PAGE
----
The Death of RAID?
Nearly 18 years ago now I moved from the UK to live in the USA in Houston, Texas. One of the first things you learn when moving to Texas is that “RAID® Kills Bugs”! I find it ironic that in the next few years we might be saying “Bugs Killed RAID”. In fairness it will not just be bugs, larger disks are playing a part too, but it is clear that there is a change sweeping through the industry.
Let me explain.
For the last 25 years RAID (Redundant Array of Inexpensive Disks) has been the predominant model for protecting data across a collection of disk drives. Back in 1989 I was product manager for the Compaq SystemPro at Compaq in the UK when we introduced what was debatably the first purpose built industry standard server. It also had one of the first RAID Controllers. It was innovative and it spawned a new class of server. Since then RAID controllers have resulted in the emergence of the shared storage industry and have saved countless customers across the world from disruptive and damaging data loss.
So why am I saying we might be at the start of the death of the Array controller? Three main reasons:
- Rebuild Times. When the Compaq SystemPro was launched the largest drive was 210MB and the maximum capacity for a single RAID controller was 1.2GB using RAID 5. That means in 23 years (using todays 3TB drives) the capacity of an individual disk is now 15000 times bigger.
Because of this disk drives have progressed beyond our ability to handle the rebuild times required for maintaining acceptable redundancy. A 3TB drive can take 36 hours to rebuild in a system that is not doing anything. It can be over a week in an active system. Additionally drives have become smarter but drive sector errors in a RAID controller architecture typically result in a drive failure.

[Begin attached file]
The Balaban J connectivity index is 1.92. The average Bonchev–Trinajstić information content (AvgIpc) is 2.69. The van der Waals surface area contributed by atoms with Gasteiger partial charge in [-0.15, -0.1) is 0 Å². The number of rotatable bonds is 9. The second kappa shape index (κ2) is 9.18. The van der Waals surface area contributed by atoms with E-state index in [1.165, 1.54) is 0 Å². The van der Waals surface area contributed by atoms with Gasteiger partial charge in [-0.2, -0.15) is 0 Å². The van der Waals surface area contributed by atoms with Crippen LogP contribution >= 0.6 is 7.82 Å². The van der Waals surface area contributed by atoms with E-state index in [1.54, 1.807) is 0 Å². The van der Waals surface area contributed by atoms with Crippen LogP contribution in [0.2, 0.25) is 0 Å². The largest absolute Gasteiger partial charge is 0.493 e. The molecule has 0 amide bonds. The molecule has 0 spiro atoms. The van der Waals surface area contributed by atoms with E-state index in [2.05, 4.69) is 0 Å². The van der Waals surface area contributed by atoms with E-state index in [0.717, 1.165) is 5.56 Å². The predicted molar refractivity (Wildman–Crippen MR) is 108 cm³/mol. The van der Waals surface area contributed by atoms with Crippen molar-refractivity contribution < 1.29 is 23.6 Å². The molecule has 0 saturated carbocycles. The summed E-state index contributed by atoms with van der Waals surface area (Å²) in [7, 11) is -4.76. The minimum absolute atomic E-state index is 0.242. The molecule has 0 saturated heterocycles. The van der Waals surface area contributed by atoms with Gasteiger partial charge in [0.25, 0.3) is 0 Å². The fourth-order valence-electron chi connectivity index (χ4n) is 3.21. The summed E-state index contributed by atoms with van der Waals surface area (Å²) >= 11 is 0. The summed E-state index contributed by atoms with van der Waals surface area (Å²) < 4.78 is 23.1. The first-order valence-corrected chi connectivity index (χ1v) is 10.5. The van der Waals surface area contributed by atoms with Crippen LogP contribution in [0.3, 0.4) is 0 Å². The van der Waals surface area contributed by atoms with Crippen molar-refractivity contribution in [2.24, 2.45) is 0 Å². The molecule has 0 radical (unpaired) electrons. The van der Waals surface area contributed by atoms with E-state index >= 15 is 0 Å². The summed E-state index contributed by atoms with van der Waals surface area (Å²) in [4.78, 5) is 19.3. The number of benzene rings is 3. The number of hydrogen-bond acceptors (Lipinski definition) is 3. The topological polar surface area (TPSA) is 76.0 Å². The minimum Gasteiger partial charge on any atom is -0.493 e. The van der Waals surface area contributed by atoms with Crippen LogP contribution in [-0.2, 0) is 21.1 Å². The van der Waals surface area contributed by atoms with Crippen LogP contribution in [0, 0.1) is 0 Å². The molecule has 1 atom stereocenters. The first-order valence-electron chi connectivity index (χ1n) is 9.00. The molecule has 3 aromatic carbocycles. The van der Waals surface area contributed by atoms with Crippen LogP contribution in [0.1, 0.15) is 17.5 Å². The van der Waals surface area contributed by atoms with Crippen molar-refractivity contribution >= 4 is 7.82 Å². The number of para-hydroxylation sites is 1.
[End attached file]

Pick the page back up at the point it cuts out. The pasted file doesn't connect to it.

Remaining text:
- Performance. The power and performance of the Storage and server platforms. Most servers and indeed most storage, is now built upon a X86 processor architecture. Moore’s law has continued to deliver more and more performance. Array controllers are designed to offload work from the main processors and provide cache but with the massive memory and multicore processing of today’s servers there is less and less reason to build specialized hardware.
- Digitization. Marc Andresson wrote an article for the Wall Street Journal last year entitled “Software Eats the World”. In it he talked about the myriad examples there are of software business models disrupting more physical ones. It is a great article and I encourage you to read it if you have not.
But what does it have to do with array controllers? Well many new storage architectures (Like our MAST architecture that delivers Unified Hybrid Storage), are adopting a dynamic disk pooling architecture. They are still delivering on the parity based data protection we see in RAID controllers but they are doing so without a physical controller. It is all software. It provides faster rebuild times, maps out failing sectors without failing a drive and simplifies management. It enables you to track I/O all the way to the disk with no array controller in between and that enables you to optimize more easily for unpredictable workloads. Maybe most importantly it exposes you less to a failure and simplifies the administration of disk drives.
In the three examples above I did not mention why I started this piece saying “Bugs Killed RAID”. Well think about it. If something goes wrong with a RAID controller maybe you can fix it in firmware but you might just have to respin hardware. Firmware programmers are scarce and costly, spinning hardware is time consuming and costly. Having the ability to fix potential bugs in software is a much more expedient method for both the vendor and the customer. A bug in an array controller wastes time and money for everyone. It only takes one!
As always I welcome your thoughts and comments.
Addendum:- on 10/19/2012 Steve Duplesie of The Enterprise Strategy Group (ESG) posted a similar evaluation of the future of the RAID controller. you can read his post "time to kill clustered RAID Controllers" here http://www.esg-global.com/blogs/time-to-kill-clustered-raid-controllers/